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Pay Down Your Debt Challenge

Credit Card Negotiation 101

If you're looking to lower your rate or waive a fee, here's how to ask

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En español | Have you ever tried negotiating with credit card companies only to wind up frustrated because they wouldn't budge?

See also: AARP's Credit Card Payoff Calculator.

Sometimes, one easy phone call is all it takes to get the interest rate on a credit card lowered. In other cases, you have to be far more persistent to achieve what you want — whether that's getting a lower rate, having late fees eliminated or requesting a waiver of over-the-limit charges.

If you have a solid payment track record, you likely have more wiggle room to negotiate with a creditor. But even if your credit record isn't perfect, here are 10 tips to help you negotiate a better deal from your credit card company.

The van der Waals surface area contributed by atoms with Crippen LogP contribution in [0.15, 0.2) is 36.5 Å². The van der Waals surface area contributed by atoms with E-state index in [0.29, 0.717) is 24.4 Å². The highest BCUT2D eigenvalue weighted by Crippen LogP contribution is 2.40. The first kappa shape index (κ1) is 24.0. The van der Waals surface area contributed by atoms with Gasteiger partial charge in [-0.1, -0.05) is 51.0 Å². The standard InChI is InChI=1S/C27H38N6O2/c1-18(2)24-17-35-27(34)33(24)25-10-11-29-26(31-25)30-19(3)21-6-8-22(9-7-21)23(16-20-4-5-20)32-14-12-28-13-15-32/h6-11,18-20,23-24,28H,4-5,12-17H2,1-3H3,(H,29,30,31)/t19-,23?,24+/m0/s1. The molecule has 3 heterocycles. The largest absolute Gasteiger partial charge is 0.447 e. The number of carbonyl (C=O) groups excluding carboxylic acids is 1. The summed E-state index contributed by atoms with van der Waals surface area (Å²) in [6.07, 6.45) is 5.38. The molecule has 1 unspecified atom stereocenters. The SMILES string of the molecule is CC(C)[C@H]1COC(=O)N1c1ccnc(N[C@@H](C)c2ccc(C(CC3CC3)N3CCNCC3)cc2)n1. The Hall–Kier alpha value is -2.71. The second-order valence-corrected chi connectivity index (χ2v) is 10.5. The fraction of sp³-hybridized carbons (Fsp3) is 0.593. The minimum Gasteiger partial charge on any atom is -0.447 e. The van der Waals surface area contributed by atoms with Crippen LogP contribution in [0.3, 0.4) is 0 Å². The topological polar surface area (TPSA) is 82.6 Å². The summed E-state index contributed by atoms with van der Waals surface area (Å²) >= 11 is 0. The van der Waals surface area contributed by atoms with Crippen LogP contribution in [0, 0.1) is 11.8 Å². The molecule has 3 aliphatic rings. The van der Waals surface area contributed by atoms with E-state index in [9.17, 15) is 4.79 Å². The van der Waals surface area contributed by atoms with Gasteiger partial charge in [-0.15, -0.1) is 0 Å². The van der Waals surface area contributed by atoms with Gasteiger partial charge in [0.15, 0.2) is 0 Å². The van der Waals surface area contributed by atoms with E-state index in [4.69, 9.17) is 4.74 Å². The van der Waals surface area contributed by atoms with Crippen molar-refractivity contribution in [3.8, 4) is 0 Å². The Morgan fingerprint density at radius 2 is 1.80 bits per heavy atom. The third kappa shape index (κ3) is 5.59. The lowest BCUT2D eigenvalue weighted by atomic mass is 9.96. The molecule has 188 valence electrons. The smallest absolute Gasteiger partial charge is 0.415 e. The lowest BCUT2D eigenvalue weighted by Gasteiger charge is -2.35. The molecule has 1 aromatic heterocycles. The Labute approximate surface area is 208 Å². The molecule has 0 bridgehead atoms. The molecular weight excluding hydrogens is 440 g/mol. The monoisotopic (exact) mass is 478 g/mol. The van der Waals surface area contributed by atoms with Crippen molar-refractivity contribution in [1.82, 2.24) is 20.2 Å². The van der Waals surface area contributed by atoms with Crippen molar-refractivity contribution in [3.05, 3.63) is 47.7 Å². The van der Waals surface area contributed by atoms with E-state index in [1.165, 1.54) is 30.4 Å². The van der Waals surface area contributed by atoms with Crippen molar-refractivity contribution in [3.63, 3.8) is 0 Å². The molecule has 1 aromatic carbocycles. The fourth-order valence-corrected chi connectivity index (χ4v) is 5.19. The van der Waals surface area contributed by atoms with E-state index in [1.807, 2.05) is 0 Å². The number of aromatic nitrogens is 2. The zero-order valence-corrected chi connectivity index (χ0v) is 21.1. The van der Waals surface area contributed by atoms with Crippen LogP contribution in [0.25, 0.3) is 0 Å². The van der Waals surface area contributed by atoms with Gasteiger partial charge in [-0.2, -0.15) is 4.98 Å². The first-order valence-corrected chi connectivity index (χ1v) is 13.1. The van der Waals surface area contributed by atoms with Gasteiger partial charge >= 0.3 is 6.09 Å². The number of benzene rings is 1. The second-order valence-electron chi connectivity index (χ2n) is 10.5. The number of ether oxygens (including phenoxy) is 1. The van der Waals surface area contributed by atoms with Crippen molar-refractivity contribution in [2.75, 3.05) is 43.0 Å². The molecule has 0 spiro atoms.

1.  Call in the morning
Don't call at the end of the day when customer service representatives are tired, stressed and have been dealing all day with irate cardholders. Also avoid calling on the weekends. There may not be a supervisor on duty if you need one.

2.  Be polite in making any requests
Get the conversation off to a good start by using good manners. Say "hello" or "good morning" to the person you're talking to and call her by name, as in "Good morning, Amanda, this is Elaine Jones, I'm calling about my account." Make sure your tone sounds like you are making requests, not demands. Be friendly and conversational, not adversarial, to establish a good rapport and get the cooperation of the person on the other end of telephone.

debt challenge negotiating with credit card companies mature man on phone with credit card

— Photo byL: Jeremy Maude/Getty Images

3. Request to speak to a supervisor if necessary
If you get nowhere with the person you're talking to, don't be afraid to "escalate" your phone call by asking to speak with a supervisor. Even if the conversation isn't confrontational or negative, you may require a manager, because some employees will say they don't have the power to honor your request.

Next: If you've been a loyal customer, let 'em know. >>

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